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Tropisms (for Nathalie Sarraute and Lydia Davis)

02/05/2016

Why do you say what you say?

An intertwining and mutually affecting flow of sensations, feelings, perceptions, motivations, intentions, directed attentions, and resulting inattentions – tropisms – coalesce in each act of speech. 

For instance, sensitivities and motives can color what you say. What you want from someone. What you don’t want known. A feeling of anger, frustration or joy. Clinging to a feeling, or fleeing it. A desire to challenge or to placate. Really, all of these have lives of their own.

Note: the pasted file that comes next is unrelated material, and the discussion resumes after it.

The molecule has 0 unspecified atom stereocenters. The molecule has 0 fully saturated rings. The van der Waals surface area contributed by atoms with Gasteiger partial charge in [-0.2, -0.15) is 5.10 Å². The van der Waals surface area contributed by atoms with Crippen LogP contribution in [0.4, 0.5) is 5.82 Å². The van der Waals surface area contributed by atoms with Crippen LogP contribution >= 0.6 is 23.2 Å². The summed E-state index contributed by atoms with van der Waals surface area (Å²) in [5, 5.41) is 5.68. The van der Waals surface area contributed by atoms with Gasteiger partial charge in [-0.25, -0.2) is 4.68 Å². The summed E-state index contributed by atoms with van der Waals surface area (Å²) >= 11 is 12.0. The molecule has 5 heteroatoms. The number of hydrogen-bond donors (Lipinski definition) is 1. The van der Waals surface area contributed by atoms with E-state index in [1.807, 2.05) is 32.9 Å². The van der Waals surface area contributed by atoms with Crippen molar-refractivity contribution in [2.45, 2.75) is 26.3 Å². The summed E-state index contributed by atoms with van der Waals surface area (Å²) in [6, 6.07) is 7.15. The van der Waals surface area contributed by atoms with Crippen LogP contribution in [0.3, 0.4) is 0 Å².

So what you say is often a saying-hiding of forces, often at odds, coalescing into one occasion of speech.

Query: are the tropisms hidden only from the listener – or from you, the speaker, as well?

Query: aware of them, seeing through them, now what’s said?

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